FFIEC, on behalf of its members that include US Agencies such as CFPB, FDIC, FED, NCUA, and OCC, issued a joint statement that sets out prudent risk management and consumer protection principles for financial institutions to consider while working with borrowers. This joint statement has been issued just as loans near the end of the initial loan accommodation periods provided during the COVID-19 event. These principles are consistent with the Interagency Guidelines Establishing Standards for Safety and Soundness and are generally applicable to both commercial and retail loan accommodations. The statement also addresses issues relevant to accounting, regulatory reporting, and internal control systems of the supervised financial institutions.
FFIEC and its member US agencies encourage financial institutions to consider prudent accommodation options that can ease cash flow pressures on affected borrowers, improve their capacity to service debt, and facilitate institutions’ ability to collect loans, in line with the applicable laws and regulations. Such arrangements may mitigate the long-term impact of a financial challenge on borrowers by helping to avoid delinquencies or other adverse consequences. Effective risk management includes providing clear, conspicuous, and accurate communications and disclosures to inform borrowers of affordable and sustainable accommodation options prior to the end of the accommodation period. Sound credit risk management includes applying appropriate loan risk ratings or grades and making appropriate accrual status decisions on loans affected by the COVID event. For a borrower that continues to experience financial challenges after an initial accommodation, it may be prudent for the financial institution to consider additional accommodation options to mitigate losses for the borrower and the financial institution.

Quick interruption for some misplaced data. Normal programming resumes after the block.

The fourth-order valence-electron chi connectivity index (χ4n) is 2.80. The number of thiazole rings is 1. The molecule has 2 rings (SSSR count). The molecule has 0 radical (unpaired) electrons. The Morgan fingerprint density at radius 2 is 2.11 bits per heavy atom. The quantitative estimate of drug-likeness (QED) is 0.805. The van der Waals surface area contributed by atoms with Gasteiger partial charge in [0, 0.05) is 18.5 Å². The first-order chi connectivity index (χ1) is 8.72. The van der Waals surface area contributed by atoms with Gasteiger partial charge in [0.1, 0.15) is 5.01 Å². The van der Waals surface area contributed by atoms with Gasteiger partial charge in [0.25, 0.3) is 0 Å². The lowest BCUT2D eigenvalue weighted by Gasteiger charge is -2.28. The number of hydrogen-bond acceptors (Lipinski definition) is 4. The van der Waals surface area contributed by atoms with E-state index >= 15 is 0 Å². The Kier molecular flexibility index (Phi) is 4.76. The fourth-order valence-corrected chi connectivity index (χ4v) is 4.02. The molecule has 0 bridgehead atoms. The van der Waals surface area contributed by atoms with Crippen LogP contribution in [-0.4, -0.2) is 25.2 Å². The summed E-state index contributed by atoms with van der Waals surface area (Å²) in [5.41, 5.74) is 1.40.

Financial institutions must follow applicable accounting and regulatory reporting requirements for all loan modifications, including additional modifications for borrowers that may continue to experience financial hardship at the end of the initial accommodation period. This includes maintenance of appropriate allowances for loan and lease losses (ALLL) or allowances for credit losses (ACL), as applicable. In accordance with the U.S. generally accepted accounting principles (GAAP) and regulatory reporting instructions, management should consider the effects of external events, such as the COVID-19 event, in its allowance estimation processes. Section 4013 of the Coronavirus Aid, Relief, and Economic Security (CARES) Act provides financial institutions the option to temporarily suspend certain requirements under GAAP related to troubled debt restructurings, for a limited period, to account for the effects of the COVID-19 event.
Internal controls for initial and additional accommodation periods include quality assurance, credit risk review, operational risk management, compliance risk management, and internal audit functions that are commensurate with the size, complexity, and risk of the activities of a financial institution. These internal control functions typically include appropriate targeted testing of the process for managing each stage of the accommodation. Prudent testing by internal control functions typically confirm that accommodation terms are extended with appropriate approval; and risk rating assessments are timely and appropriately supported. It also confirms that additional accommodation options offered to borrowers are presented and processed in a fair and consistent manner and comply with applicable laws and regulations, including fair lending laws.
Keywords: Americas, US, Banking, COVID-19, Credit Risk, CARES Act, Reporting, US GAAP, IFRS 9, ALLL, Loan Moratorium, Payment Deferrals, US Agencies
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